Long ago, I was riding in a cold overnight train to Budapest. With a certain degree of trepidation, two dear friends and I were traveling into the unknown.
We had heard some scary stories of Americans traveling in Hungary. There were tales about Americans not having a mysterious passport stamp and, in the middle of cold winter nights, being thrown from trains at the country’s border. There were stories about the black market overtaking what looked to be legitimate places to change money and creating trouble for Americans. And stories about taxi drivers flipping a mystery switch on their meters to quadruple the fares of Americans.
As the train rambled along, I was reading about our destination in a travel guide. Even with all the uncertainty, in my mind at that point (and this is the scary part), life couldn’t have been better.
“There’s a saying in Budapest,” the travel guide read. “If only we could afford to live as well as we live, how well we would live.”
After a day in Budapest, I understood the spirit of the saying. Even as it dusted Communism off its once and future self, the city was magical. Its food was heavenly. The streets seemed enchanted. The views breath-taking. The music divine. Things like Ferris wheels would just appear as we rounded corners. Children would start singing as we crossed streets. Free concerts would spring to life in front of us. Crazy, but entertaining, taxi drivers would take us on hurly-burly tours of the city they loved. While I’m sure a re-visit could never live up to my memories, of this I am certain: My friends and I spent one of the most memorable weekends of my life uncovering one miraculous adventure after another.
In the last two weeks, I’ve thought a lot about Budapest.
Sadly, I haven’t been thinking of the wonders of the city. I’ve been thinking about that saying in the guidebook. The Hungarian city divided by the Danube may have started it, but we Americans have taken living beyond our means to new heights.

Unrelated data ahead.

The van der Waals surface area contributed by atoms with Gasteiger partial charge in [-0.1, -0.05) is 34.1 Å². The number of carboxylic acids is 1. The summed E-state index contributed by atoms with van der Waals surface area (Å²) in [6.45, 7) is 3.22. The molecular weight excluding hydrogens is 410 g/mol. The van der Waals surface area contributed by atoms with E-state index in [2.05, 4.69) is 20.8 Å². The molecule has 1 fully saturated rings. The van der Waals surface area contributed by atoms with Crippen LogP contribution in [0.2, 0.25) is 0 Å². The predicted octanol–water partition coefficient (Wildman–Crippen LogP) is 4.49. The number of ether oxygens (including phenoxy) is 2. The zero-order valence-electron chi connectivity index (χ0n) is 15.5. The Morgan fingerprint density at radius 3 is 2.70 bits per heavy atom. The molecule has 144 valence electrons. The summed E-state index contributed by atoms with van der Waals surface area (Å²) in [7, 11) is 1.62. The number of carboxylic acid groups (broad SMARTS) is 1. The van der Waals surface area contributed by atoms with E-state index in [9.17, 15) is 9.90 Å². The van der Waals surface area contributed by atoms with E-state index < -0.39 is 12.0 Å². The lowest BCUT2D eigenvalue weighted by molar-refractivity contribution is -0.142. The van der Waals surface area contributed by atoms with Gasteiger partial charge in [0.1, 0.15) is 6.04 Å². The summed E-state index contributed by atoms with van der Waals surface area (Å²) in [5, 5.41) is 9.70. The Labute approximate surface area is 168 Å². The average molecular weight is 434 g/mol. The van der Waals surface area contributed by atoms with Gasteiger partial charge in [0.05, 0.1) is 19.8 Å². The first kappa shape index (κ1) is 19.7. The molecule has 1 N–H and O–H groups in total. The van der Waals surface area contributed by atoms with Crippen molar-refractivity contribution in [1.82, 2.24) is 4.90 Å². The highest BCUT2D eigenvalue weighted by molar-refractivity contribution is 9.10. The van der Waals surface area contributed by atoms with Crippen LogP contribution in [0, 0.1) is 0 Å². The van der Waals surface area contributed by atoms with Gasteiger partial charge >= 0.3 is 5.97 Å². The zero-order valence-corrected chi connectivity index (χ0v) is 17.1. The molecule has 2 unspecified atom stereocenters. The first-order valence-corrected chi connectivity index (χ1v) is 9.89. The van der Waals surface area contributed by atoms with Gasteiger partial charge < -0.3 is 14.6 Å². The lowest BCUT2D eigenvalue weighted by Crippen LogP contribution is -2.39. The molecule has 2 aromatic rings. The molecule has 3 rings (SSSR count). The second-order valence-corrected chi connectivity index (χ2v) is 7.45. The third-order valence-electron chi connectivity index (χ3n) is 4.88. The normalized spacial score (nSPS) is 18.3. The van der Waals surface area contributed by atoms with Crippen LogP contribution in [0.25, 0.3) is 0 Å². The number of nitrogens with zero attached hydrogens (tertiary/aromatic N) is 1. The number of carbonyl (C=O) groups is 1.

And, at this point, no one I know knows what to do about our predicament.
Economic experts say the American economy has turned a corner and entered a new era. Ultimately, they tell us, our economy has toppled because of subprime loans – mortgages offered above the prime interest rate to folks with below average credit ratings. Apparently, the below average credit rating could be due to a number of factors – the borrower’s poor credit status, his or her income and job history or the income to mortgage payment ratio.
In interest of full-disclosure, you should know that I had one semester of economics when I was a senior in high school.
In the last decade, I’ve thought what Mrs. Sue Minter taught our economics class about creating personal budgets made me feel sort of like my own children might feel reading a textbook about “one day we may put a man on the moon.” My vast knowledge of economics, largely based on Mrs. Minter’s early 1980’s thinking, was so out-dated.
“Plan to use between 30 and 40 percent of your income to rent your home,” she said in class one day. “And when you get ready to buy a home, you should have saved at least 20 percent of the price of the home you want to buy to use as a down payment.”
She went on to say that it’s a good rule of thumb to buy a house valued at “about twice your annual income.”
That silly Mrs. Minter and her old-fashioned common sense.
Just think where our country would be had we listened to our high-school economics teachers. We’d likely be living in and owning more of lesser homes, and our country’s banking industry would not be struggling.
Much like the train ride my friends and I took to Budapest, we as a country are headed into the unknown. For more than a generation, we’ve lived lives beyond plenty. Maybe this change in our country’s economic status is the only way our general population can re-focus priorities. The trick here is understanding that doing with less doesn’t mean life isn’t as fun or exciting. The trick here is looking deeper into those moments when we and those we love are actually happy. From there, this is a chance to be resourceful, revisit old decisions and make different choices about how we spend our money and time.
Who knows? This time of uncertainty could lead to new places and adventures – and a way of life as different and magical as that weekend my friends and I spent in Budapest long ago.
Jan Risher is a working mother and writer living in Lafayette. Her column appears in The Daily Advertiser every Sunday. E-mail her at email@example.com